Let's say we are looking at a waveguide with a perfect electric conductor as boundary (red), filled with air and another perfect conductor (red) inside. Say this waveguide is homogeneous in the longitudinal direction and infinitely long. We can look at the transverse plane of this waveguide:
If we look at the whole plane, one can say with confidence that $$\nabla \cdot D(x,y,z) =0 $$ But if we look at the static mode transverse electromagnetic wave (TEM) and take into account only a part of this plane, say only the green area, then the formula no longer holds.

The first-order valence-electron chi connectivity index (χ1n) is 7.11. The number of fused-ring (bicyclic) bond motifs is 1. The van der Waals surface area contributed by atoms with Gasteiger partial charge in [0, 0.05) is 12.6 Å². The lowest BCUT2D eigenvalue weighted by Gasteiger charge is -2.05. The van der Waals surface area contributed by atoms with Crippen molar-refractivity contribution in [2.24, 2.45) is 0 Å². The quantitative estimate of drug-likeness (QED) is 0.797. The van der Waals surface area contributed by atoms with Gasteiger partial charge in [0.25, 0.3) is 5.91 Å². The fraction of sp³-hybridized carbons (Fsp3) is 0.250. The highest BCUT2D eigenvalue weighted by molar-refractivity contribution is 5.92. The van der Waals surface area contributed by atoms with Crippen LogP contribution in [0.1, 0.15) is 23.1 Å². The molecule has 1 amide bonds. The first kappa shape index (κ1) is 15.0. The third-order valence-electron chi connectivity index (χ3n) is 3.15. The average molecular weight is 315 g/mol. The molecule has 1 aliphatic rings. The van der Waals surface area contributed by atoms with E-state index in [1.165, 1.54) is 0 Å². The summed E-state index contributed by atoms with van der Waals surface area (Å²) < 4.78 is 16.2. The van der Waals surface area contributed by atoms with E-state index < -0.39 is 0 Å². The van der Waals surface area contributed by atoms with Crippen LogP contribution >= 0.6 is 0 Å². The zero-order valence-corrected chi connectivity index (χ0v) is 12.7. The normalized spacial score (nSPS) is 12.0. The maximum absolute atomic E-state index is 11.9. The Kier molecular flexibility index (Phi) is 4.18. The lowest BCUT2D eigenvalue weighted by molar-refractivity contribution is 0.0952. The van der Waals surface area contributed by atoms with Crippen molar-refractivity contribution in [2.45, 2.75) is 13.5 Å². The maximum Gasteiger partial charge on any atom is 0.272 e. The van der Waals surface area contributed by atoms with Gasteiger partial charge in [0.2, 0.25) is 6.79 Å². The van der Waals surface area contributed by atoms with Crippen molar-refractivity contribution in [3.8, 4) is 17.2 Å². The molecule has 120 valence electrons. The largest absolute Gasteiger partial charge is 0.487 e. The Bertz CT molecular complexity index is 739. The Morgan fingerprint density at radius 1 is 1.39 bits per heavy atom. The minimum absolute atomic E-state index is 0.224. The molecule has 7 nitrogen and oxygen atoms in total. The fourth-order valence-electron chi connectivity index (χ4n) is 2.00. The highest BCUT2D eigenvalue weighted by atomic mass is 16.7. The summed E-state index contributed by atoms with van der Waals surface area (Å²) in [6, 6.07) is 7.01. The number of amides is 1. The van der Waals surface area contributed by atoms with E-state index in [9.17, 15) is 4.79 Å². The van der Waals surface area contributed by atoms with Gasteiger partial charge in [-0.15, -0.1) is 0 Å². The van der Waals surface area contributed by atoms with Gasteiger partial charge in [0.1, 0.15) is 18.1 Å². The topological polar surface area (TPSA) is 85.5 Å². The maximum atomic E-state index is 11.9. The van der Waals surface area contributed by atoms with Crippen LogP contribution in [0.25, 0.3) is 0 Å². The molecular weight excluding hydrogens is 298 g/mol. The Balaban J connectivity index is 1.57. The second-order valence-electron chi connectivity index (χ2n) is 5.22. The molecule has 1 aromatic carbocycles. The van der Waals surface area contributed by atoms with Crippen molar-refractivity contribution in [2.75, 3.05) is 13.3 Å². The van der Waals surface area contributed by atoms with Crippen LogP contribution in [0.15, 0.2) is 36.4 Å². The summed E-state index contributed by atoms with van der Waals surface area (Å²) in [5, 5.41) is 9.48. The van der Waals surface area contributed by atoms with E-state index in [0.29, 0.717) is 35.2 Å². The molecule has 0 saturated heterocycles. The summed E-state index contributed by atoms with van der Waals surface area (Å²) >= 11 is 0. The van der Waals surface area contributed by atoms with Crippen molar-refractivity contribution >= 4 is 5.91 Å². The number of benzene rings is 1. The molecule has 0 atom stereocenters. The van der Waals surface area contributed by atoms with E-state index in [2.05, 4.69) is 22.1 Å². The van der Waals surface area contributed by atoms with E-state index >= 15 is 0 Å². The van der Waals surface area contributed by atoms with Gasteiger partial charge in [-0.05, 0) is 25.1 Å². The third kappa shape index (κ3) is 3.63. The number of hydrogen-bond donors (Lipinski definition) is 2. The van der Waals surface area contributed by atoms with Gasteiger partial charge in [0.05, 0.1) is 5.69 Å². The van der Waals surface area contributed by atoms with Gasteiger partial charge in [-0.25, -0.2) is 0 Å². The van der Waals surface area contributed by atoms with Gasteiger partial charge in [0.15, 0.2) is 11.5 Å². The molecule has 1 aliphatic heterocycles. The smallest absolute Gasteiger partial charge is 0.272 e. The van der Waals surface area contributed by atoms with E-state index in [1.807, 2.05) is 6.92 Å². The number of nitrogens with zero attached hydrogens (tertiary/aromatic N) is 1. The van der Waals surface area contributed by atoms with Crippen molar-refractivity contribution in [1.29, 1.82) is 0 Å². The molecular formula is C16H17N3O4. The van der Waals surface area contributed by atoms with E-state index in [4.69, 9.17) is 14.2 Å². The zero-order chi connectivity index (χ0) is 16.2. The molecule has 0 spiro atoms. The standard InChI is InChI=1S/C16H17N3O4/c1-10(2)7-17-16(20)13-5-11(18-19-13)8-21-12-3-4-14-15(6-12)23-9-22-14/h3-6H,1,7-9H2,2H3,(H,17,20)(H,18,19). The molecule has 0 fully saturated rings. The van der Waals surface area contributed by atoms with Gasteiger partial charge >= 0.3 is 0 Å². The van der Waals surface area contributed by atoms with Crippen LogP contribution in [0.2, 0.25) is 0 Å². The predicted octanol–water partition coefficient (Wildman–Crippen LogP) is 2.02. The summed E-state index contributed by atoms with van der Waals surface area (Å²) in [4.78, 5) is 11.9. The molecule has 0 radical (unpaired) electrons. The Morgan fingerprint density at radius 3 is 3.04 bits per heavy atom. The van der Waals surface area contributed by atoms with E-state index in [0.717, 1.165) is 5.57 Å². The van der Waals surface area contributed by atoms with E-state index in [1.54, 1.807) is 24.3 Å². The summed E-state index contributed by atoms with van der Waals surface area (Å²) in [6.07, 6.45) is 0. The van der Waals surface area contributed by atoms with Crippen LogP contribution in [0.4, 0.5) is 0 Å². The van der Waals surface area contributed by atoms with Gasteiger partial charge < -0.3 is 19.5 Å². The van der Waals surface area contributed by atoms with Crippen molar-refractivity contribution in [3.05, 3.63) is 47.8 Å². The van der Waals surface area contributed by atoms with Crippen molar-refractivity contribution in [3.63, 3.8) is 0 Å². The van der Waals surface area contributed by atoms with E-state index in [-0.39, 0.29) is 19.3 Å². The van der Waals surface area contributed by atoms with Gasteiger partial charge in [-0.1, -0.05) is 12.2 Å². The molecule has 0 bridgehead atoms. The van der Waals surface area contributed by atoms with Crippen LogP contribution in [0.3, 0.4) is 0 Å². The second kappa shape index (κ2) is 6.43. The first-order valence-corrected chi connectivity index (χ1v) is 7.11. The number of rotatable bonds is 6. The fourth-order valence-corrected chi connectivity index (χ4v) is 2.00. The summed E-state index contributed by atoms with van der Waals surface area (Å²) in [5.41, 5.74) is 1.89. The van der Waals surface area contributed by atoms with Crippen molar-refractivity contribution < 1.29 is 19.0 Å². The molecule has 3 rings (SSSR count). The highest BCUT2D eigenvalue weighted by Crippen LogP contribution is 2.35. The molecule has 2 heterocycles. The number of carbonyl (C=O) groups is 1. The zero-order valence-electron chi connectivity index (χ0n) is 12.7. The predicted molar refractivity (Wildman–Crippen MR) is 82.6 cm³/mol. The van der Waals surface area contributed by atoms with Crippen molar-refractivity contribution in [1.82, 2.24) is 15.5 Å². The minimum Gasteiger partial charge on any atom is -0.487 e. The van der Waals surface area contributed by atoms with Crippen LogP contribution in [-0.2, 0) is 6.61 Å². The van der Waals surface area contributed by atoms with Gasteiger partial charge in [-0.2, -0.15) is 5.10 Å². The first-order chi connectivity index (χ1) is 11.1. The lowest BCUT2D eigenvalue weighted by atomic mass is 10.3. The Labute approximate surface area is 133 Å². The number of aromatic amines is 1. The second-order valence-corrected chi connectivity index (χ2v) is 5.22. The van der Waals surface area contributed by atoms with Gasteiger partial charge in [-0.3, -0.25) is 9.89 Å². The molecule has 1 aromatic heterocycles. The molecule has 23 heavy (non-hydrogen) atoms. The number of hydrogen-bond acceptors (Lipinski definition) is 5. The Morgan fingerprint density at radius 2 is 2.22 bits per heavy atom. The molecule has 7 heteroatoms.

So my question is: when calculating the electrical field of a waveguide using eigenvalue equations like $ \nabla \times \nabla \times E(x,y,z) = \omega^2 E(x,y,z) $, when can one assume that $ \nabla \cdot D(x,y,z) =0 $?
I am considering a 3D case, whereas the calculation of the eigenmodes can be limited to a 2D case. For this one often sets $\nabla \cdot D=0$. And this is why I need to know the answer to my question.